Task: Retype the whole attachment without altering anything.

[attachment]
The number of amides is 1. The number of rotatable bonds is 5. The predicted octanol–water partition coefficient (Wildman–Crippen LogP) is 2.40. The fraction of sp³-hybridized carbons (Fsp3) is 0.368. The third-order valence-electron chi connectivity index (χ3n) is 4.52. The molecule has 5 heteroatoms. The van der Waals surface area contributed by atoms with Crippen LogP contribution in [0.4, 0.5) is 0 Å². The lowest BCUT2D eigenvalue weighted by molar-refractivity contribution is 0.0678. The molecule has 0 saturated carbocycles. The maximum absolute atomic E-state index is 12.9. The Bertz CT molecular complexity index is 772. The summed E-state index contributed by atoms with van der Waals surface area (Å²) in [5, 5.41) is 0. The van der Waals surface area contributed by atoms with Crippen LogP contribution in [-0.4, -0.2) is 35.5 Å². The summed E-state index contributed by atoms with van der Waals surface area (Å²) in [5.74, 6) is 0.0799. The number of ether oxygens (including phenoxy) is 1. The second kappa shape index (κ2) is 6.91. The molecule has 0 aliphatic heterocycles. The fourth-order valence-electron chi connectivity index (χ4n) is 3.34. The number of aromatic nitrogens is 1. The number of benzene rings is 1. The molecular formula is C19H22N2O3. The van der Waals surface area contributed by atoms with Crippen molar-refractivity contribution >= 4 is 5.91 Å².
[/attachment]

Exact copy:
The number of amides is 1. The number of rotatable bonds is 5. The predicted octanol–water partition coefficient (Wildman–Crippen LogP) is 2.40. The fraction of sp³-hybridized carbons (Fsp3) is 0.368. The third-order valence-electron chi connectivity index (χ3n) is 4.52. The molecule has 5 heteroatoms. The van der Waals surface area contributed by atoms with Crippen LogP contribution in [0.4, 0.5) is 0 Å². The lowest BCUT2D eigenvalue weighted by molar-refractivity contribution is 0.0678. The molecule has 0 saturated carbocycles. The maximum absolute atomic E-state index is 12.9. The Bertz CT molecular complexity index is 772. The summed E-state index contributed by atoms with van der Waals surface area (Å²) in [5, 5.41) is 0. The van der Waals surface area contributed by atoms with Crippen LogP contribution in [-0.4, -0.2) is 35.5 Å². The summed E-state index contributed by atoms with van der Waals surface area (Å²) in [5.74, 6) is 0.0799. The number of ether oxygens (including phenoxy) is 1. The second kappa shape index (κ2) is 6.91. The molecule has 0 aliphatic heterocycles. The fourth-order valence-electron chi connectivity index (χ4n) is 3.34. The number of aromatic nitrogens is 1. The number of benzene rings is 1. The molecular formula is C19H22N2O3. The van der Waals surface area contributed by atoms with Crippen molar-refractivity contribution >= 4 is 5.91 Å².